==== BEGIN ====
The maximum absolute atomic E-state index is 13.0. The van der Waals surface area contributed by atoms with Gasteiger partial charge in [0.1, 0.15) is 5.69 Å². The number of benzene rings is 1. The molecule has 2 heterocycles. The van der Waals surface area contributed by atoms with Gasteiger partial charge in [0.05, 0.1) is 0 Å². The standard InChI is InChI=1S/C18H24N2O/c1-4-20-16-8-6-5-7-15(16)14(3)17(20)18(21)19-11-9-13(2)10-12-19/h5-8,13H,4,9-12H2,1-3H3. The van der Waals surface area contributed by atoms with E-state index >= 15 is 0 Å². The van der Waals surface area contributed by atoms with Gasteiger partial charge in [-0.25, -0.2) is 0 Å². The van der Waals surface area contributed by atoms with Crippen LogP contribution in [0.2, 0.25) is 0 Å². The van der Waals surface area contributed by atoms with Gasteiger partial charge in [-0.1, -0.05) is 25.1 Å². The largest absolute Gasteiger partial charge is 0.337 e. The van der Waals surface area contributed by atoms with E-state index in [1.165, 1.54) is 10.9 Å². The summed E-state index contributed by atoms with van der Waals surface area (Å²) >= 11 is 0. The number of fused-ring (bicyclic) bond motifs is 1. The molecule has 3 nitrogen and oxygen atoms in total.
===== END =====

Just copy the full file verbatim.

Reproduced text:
The maximum absolute atomic E-state index is 13.0. The van der Waals surface area contributed by atoms with Gasteiger partial charge in [0.1, 0.15) is 5.69 Å². The number of benzene rings is 1. The molecule has 2 heterocycles. The van der Waals surface area contributed by atoms with Gasteiger partial charge in [0.05, 0.1) is 0 Å². The standard InChI is InChI=1S/C18H24N2O/c1-4-20-16-8-6-5-7-15(16)14(3)17(20)18(21)19-11-9-13(2)10-12-19/h5-8,13H,4,9-12H2,1-3H3. The van der Waals surface area contributed by atoms with E-state index >= 15 is 0 Å². The van der Waals surface area contributed by atoms with Gasteiger partial charge in [-0.25, -0.2) is 0 Å². The van der Waals surface area contributed by atoms with Crippen LogP contribution in [0.2, 0.25) is 0 Å². The van der Waals surface area contributed by atoms with Gasteiger partial charge in [-0.1, -0.05) is 25.1 Å². The largest absolute Gasteiger partial charge is 0.337 e. The van der Waals surface area contributed by atoms with E-state index in [1.165, 1.54) is 10.9 Å². The summed E-state index contributed by atoms with van der Waals surface area (Å²) >= 11 is 0. The number of fused-ring (bicyclic) bond motifs is 1. The molecule has 3 nitrogen and oxygen atoms in total.